For all the talk over the years — both passionate and apocalyptic — about putting a price on carbon emissions, the national debate remains a phoney war. That could change soon.
In the meantime, there will still be minor skirmishes of varying degrees of consequence.
On Monday morning, the federal government released a new report estimating the emissions reductions that could result from its plan to set a national benchmark price for carbon: 80 to 90 megatonnes. Oddly enough, the Conservatives were not reassured by this proactive contribution to the debate.
Instead, Conservative critic Ed Fast told reporters on Monday afternoon that the report — 13-pages long and citing previous academic research — looked like it had been written “on the back of a napkin” and was rife with “qualifications.” The Liberals, Fast said, could not be trusted to conduct such modelling.
And yet, apparently untroubled by their own doubts about the government’s ability to write reliable reports, the Conservatives proceeded Tuesday to move a motion demanding the Liberals release an estimate of the cost to households of pricing carbon.
Counting the cost
This dispute started with two analyses prepared by civil servants in the Department of Finance and submitted to the office of Finance Minister Bill Morneau. Conservative MP Pierre Poilievre received the documents through the access to information system, but with the relevant calculations redacted.
If the Conservatives believed such internal research should not be exempted from mandatory disclosure, they could have changed the access law at any point during their last ten years in government. But the Liberals also once promised to release a cost analysis with every government bill. And they generally have been keen to promote their approach to climate change as the most cost-efficient.
In this case, though, the Liberals argue it’s not up to the federal government to do the costing because each province — with one exception — is implementing its own pricing policy. Questions about cost, they argue, are better asked of provincial governments. That will change a bit when the federal government implements a carbon pricing policy in Saskatchewan, where the provincial government is refusing to do so.
But in the meantime, the information Poilievre says he wants is already available to him. Jennifer Winter, a researcher at the University of Calgary, has estimated that a $50 per tonne price on carbon emissions, which the Liberals would have in place by 2022, would cost households annually between $603 (in British Columbia) and $1,120 (in Nova Scotia).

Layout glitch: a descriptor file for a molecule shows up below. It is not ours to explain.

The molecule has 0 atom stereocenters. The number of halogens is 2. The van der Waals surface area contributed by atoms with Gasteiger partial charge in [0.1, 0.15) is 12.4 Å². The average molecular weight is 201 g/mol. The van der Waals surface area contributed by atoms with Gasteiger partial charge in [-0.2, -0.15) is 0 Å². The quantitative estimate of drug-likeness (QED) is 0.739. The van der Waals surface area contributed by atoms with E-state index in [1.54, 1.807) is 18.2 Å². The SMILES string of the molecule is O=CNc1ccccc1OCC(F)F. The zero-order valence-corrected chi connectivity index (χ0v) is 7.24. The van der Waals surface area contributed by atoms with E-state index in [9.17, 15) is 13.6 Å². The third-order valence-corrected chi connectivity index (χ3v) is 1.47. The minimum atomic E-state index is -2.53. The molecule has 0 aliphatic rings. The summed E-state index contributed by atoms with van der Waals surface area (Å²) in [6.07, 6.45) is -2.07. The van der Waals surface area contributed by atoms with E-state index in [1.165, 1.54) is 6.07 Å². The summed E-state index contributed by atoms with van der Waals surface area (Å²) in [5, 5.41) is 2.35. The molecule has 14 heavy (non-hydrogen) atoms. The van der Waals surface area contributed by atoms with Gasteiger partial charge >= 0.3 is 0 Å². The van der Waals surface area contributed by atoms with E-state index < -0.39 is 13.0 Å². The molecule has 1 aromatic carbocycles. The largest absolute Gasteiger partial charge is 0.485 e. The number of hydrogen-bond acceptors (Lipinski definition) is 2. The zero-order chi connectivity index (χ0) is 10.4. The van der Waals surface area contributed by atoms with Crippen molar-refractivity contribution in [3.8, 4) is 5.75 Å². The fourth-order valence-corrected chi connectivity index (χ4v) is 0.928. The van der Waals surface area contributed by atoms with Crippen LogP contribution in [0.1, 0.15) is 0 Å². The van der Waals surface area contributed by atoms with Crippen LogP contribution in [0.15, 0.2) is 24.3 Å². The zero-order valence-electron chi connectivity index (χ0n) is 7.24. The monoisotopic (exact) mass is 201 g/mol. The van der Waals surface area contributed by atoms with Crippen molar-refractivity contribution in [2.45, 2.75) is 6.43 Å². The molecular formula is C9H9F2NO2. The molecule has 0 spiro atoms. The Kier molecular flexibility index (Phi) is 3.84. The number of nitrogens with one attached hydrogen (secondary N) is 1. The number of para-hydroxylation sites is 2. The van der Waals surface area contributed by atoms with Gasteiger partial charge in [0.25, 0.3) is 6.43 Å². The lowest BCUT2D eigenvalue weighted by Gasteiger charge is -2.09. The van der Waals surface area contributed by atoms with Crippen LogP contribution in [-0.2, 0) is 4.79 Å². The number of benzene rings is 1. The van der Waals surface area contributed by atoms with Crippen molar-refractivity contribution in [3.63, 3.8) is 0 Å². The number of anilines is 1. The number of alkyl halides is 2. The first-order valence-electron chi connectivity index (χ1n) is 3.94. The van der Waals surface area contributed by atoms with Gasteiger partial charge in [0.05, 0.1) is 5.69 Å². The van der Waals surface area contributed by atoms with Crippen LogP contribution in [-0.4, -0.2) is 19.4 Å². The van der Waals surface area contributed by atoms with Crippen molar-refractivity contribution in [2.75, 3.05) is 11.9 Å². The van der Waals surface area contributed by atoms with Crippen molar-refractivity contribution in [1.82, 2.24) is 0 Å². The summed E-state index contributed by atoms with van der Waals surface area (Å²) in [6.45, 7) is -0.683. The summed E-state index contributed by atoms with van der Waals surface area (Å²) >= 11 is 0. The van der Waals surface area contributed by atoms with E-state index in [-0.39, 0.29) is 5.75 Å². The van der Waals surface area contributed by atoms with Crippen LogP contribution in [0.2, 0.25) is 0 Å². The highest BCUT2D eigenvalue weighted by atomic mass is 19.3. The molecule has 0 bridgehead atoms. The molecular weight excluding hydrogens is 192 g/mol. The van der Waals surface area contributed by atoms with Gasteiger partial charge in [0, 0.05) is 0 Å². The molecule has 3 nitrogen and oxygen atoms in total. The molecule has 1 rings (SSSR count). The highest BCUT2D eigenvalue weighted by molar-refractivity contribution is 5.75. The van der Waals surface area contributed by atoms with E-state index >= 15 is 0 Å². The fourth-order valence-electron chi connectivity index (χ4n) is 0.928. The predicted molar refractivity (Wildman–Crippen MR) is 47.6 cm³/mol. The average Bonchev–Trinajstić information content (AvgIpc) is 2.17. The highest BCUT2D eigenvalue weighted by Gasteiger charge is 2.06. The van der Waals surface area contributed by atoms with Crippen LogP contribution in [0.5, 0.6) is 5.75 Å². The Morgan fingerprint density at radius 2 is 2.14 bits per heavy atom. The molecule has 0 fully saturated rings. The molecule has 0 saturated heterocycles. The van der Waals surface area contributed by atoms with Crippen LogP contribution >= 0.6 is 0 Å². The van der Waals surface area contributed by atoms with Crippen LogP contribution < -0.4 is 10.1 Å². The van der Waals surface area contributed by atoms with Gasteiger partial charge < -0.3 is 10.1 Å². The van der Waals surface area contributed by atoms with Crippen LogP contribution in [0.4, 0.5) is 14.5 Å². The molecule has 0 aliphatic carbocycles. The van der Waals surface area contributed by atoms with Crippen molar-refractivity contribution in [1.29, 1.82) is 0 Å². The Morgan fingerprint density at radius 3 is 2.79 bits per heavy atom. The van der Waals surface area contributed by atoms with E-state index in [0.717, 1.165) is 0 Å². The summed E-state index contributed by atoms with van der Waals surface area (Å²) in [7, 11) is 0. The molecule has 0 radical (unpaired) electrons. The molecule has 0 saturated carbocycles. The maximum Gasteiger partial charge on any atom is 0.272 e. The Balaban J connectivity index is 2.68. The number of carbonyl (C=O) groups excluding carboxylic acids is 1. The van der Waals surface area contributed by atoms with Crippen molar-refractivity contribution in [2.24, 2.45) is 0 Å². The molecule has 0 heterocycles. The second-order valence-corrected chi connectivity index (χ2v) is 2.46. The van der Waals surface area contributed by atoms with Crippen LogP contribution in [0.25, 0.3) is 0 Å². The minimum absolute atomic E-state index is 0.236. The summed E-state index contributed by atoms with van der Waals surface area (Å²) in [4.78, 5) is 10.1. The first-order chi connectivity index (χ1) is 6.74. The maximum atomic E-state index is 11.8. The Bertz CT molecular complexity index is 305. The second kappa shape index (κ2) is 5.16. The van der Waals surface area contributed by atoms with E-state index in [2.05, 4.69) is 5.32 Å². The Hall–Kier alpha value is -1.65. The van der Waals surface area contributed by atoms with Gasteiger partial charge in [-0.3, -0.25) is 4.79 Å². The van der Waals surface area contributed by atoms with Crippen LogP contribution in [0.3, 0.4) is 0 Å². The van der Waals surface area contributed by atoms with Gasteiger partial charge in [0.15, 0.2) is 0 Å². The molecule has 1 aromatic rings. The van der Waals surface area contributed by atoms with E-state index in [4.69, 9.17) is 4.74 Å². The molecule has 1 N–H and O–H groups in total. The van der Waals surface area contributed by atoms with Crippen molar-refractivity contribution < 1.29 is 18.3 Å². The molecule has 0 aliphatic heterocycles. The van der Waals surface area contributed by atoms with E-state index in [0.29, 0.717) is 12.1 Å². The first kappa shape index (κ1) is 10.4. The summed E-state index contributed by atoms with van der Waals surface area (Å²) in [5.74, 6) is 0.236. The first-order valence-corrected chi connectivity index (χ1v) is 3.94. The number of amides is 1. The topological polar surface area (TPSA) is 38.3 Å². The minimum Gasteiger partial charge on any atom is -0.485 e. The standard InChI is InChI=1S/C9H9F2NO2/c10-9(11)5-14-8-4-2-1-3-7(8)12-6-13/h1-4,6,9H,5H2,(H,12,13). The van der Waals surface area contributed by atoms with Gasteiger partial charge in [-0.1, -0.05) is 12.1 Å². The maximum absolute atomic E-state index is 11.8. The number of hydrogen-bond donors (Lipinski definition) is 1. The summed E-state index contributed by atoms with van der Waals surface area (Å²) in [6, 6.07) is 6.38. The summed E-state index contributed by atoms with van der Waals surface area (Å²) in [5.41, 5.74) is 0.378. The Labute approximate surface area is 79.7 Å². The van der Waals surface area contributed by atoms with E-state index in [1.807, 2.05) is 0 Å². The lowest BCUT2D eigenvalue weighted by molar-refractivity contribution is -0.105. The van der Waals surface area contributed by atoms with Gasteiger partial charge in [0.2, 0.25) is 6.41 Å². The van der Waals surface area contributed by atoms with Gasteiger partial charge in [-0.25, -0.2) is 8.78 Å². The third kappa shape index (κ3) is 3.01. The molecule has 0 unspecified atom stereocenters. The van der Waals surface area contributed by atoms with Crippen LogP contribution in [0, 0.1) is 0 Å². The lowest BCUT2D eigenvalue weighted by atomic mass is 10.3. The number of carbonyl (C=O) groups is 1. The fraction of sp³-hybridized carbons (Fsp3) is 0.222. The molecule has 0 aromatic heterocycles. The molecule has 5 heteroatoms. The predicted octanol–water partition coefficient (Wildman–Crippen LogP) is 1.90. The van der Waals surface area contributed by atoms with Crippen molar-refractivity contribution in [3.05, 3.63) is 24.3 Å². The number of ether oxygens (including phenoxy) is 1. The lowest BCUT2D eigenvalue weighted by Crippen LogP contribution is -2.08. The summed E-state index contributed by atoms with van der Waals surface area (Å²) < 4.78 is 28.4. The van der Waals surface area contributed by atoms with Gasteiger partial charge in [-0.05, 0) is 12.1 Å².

That estimate does not account for changes in consumer behaviour, or how the revenue from carbon pricing might be returned to households through tax cuts or direct subsidies. But it’s at least something to work with.
The Parliamentary Budget Office, meanwhile, has now estimated that Canada’s GDP growth could be 0.5 per cent lower by 2022 — less if carbon tax revenue is used to reduce personal or corporate tax rates (though the Ecofiscal commission quibbles with the PBO model).
What would Andrew Scheer do?
Upon learning of the PBO report last week, Conservative Leader Andrew Scheer announced that the Liberal plan would “destroy the Canadian economy.”
But more important was what Scheer said this past weekend. Appearing on CTV’s Question Period, Scheer confirmed two crucial points: that his Conservative party will release a “comprehensive” and “meaningful” plan to reduce greenhouse gas emissions and that the plan will aim to meet Canada’s 2030 target for reductions.
That matters, because the Liberal plan to reduce emissions can’t be properly evaluated in a vacuum — unless you assume that reducing emissions is a straight-up choice between carbon pricing and magic.
Scheer presumably will want to avoid proposing anything that might “destroy the Canadian economy,” meaning he’ll have to hit the 2030 target without reducing GDP growth by more than, say, 0.4 per cent. He’ll also probably want to show that his proposals (regulation? corporate subsidies? tax incentives?) will somehow cost less than the Liberal plan.
The Conservatives might have to acquire their own independent estimate of emissions reductions, but, as a result of reforms passed last year, the Parliamentary Budget Office is newly empowered to review campaign proposals by political parties. So as soon as Scheer and his party have a proposal to make, they could submit it to the PBO for a costing.
‘How much? How much?’
The complexities of economic modelling and climate policy might complicate matters; non-pricing options are necessarily less explicit about cost and some amount of haggling over calculations would ensue.
But, roughly speaking, this is what the debate about climate policy and carbon pricing has lacked for years: a proper comparison of competing proposals.
On Tuesday, Poilievre hectored the Liberal front bench with a repeated plea. “How much, how much, how much, how much,” he asked, gesturing at each minister, “will the carbon tax cost Canadians?”
Environment Minister Catherine McKenna responded in kind. “Mr. Speaker, I have a question,” she said. ‘What is your climate plan? What is your climate plan? What is your climate plan? What is your climate plan?”
After nearly a decade of free-form fretting about a price on carbon — going back to Stephane Dion’s ill-fated Green Shift — an actual comparison of rival plans might make for a nice change of pace.